Arts and Entertainment On the cutting edge: Johnny Vegas, from the Face of Satire exhibition at the BFI

On 26 February, Spitting Image will celebrate its 30 birthday. BBC Four will mark the occasion with a special episode of Arena which promises to tell the “vexed and frequently hilarious story” of the sketch show which ran for 21 series between 1984 and 1996 and marked a high point in British satire.

Web satires trigger Tory ads rethink

Online spoofs featuring defaced poster cast doubt on shape of future campaigns

Burlesque Undressed (15)

This perfectly pleasant celebration of burlesque would look better as a late-night documentary on E4; on the big screen its impact feels rather lost.

Leading article: Public image

They're offensive, insulting, bullying, coarse and unkind. They're rude, scabrous, scatological and obscene. But the works of James Gillray are also some of the funniest and finest cartoons ever made.

Killing Auntie, By Andrzej Bursa

From the admirable CB Editions comes a delightful discovery. Dead at 25 in 1957, the Polish postwar firebrand Andrzej Bursa acquired a reputation as a quick-burning, existentially tormented rebel: a literary James Dean of the Stalinist era.

DVD: Brüno

Watching Sacha Baron Cohen disguised as a camp Austrian fashion guru, the viewer can snort with laughter, gawp in disbelief at the rudeness,marvel at the star's physicalcomedy and death defying bravery ... and still end up being disappointed that it wasn'tdone better. The reasonis, simply, that it was donebetter, three years ago,when it was called Borat.Brüno copies Boratalmost scene for scene,repeating a once-winningformula without thefreshness or inspiration.

The Invention of Lying, Ricky Gervais, Matthew Robinson, 99 mins, (12A)

Ricky Gervais's satire of America has a clever concept – only one person in the world is capable of lying – but its edge is blunted by too many soft touches as it drifts towards romcom

How the Dead Dream, By Lydia Millet

Lydia Millet is a writer drawn to oddballs and obsessives, but even when her characters verge on the cartoonish, they remain engaging.

The Conclave, By Michael Bracewell

Capuchin has quietly built up a stylish, distinctive reprint list that takes in both fixtures from the canon (Swift to Tolstoy) and under-appreciated gems from more recent decades.

Brüno is threatened for ridiculing terrorist group

Sacha Baron Cohen, the creator of Ali G and Borat, has stepped up his personal security after a Palestinian militia group issued a veiled threat over its portrayal in his latest film, Brüno. The al-Aqsa Martyrs' Brigades said it was "very upset" about a scene in which Baron Cohen, playing a gay Austrian fashion reporter, ridicules Ayman Abu Aita, a man identified as the terror group's leader.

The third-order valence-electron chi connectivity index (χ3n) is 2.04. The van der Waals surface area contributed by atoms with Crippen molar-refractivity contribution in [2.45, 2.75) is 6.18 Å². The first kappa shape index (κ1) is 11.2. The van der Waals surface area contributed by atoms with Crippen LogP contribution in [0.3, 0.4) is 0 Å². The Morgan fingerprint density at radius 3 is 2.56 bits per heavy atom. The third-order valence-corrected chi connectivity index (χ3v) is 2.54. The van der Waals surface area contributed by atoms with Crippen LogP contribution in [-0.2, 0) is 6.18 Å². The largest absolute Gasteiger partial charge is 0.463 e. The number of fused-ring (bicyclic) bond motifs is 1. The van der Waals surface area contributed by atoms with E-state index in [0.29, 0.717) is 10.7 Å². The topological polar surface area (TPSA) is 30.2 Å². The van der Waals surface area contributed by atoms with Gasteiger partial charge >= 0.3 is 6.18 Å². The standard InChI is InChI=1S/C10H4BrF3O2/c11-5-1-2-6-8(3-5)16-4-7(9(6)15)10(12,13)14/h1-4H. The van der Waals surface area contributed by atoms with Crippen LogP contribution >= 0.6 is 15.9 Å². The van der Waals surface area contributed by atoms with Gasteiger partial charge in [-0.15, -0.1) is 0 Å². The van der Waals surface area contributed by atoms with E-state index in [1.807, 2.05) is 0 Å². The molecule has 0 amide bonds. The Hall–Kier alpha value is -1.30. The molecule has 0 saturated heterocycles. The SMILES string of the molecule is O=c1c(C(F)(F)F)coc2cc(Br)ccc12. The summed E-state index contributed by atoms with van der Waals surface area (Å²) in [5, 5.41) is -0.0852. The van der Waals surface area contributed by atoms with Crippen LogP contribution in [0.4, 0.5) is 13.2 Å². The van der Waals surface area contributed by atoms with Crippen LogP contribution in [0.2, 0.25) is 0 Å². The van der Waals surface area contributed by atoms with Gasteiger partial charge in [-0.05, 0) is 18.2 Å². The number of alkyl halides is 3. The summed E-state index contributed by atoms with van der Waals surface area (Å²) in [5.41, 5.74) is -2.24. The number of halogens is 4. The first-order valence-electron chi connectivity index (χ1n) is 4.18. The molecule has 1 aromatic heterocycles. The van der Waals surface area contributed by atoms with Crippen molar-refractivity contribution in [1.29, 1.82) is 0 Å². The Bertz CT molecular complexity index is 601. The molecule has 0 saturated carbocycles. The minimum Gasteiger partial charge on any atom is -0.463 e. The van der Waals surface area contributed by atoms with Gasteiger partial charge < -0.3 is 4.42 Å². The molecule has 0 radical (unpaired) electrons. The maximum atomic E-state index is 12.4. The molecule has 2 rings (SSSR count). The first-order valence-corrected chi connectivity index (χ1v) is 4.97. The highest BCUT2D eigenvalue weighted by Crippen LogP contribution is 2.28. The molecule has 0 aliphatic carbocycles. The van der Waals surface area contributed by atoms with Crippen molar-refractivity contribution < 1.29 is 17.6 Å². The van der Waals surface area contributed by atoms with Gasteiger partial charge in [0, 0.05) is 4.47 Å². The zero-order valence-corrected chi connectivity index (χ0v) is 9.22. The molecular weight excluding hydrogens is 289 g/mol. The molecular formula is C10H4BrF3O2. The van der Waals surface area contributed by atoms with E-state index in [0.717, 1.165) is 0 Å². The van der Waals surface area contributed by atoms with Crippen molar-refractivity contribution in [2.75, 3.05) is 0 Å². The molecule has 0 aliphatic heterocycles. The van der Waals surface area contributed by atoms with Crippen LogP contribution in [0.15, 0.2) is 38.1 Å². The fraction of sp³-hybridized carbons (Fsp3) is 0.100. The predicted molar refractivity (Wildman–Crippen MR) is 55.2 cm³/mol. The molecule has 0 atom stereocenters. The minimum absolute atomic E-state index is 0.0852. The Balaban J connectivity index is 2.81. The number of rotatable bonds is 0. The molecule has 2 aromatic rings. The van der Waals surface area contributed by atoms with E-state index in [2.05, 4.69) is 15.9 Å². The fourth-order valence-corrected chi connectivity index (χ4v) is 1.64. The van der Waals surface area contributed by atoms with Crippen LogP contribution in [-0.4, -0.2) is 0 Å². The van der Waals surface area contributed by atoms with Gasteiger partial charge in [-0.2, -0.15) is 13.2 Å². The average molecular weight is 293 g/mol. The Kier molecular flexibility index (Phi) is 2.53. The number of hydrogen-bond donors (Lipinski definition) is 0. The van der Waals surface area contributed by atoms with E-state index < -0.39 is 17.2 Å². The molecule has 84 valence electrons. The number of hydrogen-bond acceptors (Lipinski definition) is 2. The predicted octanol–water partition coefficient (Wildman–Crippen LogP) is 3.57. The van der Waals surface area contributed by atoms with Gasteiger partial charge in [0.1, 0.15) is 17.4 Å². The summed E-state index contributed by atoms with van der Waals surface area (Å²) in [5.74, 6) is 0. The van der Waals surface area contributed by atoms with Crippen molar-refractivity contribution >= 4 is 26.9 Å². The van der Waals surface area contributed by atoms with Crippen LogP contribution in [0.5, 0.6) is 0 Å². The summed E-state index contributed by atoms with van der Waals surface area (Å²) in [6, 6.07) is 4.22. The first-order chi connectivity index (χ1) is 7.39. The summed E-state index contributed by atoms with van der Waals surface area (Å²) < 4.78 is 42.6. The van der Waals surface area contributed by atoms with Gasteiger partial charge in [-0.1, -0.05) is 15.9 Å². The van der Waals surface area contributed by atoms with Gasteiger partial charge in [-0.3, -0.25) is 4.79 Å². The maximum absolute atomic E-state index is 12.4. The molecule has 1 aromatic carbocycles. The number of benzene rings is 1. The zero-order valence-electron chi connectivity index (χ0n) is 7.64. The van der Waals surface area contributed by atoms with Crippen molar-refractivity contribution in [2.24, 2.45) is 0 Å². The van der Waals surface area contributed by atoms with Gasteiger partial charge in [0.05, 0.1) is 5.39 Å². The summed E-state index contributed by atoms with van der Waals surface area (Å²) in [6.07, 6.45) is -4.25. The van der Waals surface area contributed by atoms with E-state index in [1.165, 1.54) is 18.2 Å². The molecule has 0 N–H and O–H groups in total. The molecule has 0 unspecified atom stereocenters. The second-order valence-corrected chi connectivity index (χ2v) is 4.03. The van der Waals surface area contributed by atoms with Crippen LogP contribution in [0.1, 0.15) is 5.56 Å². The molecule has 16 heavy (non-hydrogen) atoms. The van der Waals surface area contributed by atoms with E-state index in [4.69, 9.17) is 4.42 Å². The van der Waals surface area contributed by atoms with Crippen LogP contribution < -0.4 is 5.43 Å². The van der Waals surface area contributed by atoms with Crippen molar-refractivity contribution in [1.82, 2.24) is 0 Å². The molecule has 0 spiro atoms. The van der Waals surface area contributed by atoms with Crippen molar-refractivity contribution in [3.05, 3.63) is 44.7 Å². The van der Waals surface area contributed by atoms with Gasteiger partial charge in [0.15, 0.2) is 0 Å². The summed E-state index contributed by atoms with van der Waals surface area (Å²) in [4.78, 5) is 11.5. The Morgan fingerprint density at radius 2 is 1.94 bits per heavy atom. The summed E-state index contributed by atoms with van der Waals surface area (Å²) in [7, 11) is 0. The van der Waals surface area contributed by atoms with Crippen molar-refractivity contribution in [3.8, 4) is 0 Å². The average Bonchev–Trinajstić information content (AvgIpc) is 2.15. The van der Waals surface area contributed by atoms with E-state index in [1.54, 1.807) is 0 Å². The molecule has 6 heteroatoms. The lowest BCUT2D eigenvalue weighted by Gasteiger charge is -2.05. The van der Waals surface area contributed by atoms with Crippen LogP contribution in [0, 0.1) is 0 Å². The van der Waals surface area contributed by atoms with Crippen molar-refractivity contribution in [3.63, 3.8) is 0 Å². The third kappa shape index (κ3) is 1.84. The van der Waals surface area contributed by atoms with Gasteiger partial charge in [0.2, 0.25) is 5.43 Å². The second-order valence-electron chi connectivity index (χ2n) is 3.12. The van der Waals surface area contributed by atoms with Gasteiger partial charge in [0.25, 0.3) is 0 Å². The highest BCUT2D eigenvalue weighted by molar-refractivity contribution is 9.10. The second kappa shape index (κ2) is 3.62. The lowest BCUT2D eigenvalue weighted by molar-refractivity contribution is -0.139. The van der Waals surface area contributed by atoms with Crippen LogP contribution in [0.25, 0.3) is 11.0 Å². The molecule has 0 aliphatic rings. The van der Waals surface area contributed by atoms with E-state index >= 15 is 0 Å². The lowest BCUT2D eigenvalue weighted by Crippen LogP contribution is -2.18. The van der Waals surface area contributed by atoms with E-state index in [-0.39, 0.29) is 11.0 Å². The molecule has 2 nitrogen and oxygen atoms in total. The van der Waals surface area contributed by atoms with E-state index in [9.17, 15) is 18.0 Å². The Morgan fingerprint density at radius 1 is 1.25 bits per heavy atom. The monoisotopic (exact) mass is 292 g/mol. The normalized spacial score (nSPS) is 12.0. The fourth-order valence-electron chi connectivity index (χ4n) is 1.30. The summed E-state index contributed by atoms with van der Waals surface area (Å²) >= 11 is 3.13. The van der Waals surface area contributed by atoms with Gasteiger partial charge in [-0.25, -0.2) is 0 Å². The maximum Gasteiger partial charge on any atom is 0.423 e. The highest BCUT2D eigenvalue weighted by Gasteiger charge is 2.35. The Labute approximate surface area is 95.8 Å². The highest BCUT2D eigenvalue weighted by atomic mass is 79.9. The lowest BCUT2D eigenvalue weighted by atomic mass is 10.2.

Johann Hari: Stop all this Brüno-bashing

The joke isn't on gay people; it's on bigots who believe he is real and typical of gays

The Fire Gospel, By Michel Faber

In writing this playful noir thriller-cum- The Da Vinci Code pastiche, the versatile Faber shows he can pen an off-the-cuff satire, when needed.

Toby Young: How Brüno creates his buzz

Is there anyone better at creating buzz around his own movies than Sacha Baron Cohen? He did a good job of publicising Borat three years ago, but it was nothing compared to his efforts to promote Brüno. His surprise appearance at the MTV Awards earlier this month was watched by 100 million people – and countless more on YouTube.

'Brüno' too hot to handle for film censors

Film company protests after Baron Cohen film is given 18 certificate

First Night: Brüno, Empire, Leicester Square

Out of Austria: Brüno storms London

US gay lobby doesn't get the 'Bruno' joke

British comedian Sacha Baron Cohen – creator of Ali G and Borat – has found a new constituency to offend with his latest movie satire
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Sun, sex and an anthropological study: One British academic's summer of hell in Magaluf

Sun, sex and an anthropological study

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End of the Aussie brain drain

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Meditation is touted as a cure for mental instability but can it actually be bad for you?

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Researching a mass murder, Dr Miguel Farias discovered that, far from bringing inner peace, meditation can leave devotees in pieces
Eurovision 2015: Australians will be cheering on their first-ever entrant this Saturday

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Australia, a nation of kitsch-worshippers, has always loved the Eurovision Song Contest. Maggie Alderson says it'll fit in fine
Letterman's final Late Show: Laughter, but no tears, as David takes his bow after 33 years

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Veteran talkshow host steps down to plaudits from four presidents
Ivor Novello Awards 2015: Hozier wins with anti-Catholic song 'Take Me To Church' as John Whittingdale leads praise for Black Sabbath

Hozier's 'blasphemous' song takes Novello award

Singer joins Ed Sheeran and Clean Bandit in celebration of the best in British and Irish music
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Paul Scholes column: Does David De Gea really want to leave Manchester United to fight it out for the No 1 spot at Real Madrid?

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